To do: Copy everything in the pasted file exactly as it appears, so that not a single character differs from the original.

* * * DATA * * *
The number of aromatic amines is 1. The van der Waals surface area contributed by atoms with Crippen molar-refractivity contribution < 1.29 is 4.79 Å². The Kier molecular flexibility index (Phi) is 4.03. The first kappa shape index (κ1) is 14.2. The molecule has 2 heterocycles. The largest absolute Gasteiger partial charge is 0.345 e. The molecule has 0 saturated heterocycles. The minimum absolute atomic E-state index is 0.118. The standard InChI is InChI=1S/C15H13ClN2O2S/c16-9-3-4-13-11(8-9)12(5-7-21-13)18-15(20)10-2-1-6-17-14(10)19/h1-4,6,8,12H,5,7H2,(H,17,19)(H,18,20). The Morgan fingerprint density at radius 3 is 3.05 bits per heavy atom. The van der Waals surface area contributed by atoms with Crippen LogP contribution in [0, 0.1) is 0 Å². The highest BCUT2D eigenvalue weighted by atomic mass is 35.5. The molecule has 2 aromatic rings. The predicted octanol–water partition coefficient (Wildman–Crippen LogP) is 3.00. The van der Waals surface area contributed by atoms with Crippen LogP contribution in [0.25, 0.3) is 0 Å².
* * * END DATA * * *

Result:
The number of aromatic amines is 1. The van der Waals surface area contributed by atoms with Crippen molar-refractivity contribution < 1.29 is 4.79 Å². The Kier molecular flexibility index (Phi) is 4.03. The first kappa shape index (κ1) is 14.2. The molecule has 2 heterocycles. The largest absolute Gasteiger partial charge is 0.345 e. The molecule has 0 saturated heterocycles. The minimum absolute atomic E-state index is 0.118. The standard InChI is InChI=1S/C15H13ClN2O2S/c16-9-3-4-13-11(8-9)12(5-7-21-13)18-15(20)10-2-1-6-17-14(10)19/h1-4,6,8,12H,5,7H2,(H,17,19)(H,18,20). The Morgan fingerprint density at radius 3 is 3.05 bits per heavy atom. The van der Waals surface area contributed by atoms with Crippen LogP contribution in [0, 0.1) is 0 Å². The highest BCUT2D eigenvalue weighted by atomic mass is 35.5. The molecule has 2 aromatic rings. The predicted octanol–water partition coefficient (Wildman–Crippen LogP) is 3.00. The van der Waals surface area contributed by atoms with Crippen LogP contribution in [0.25, 0.3) is 0 Å².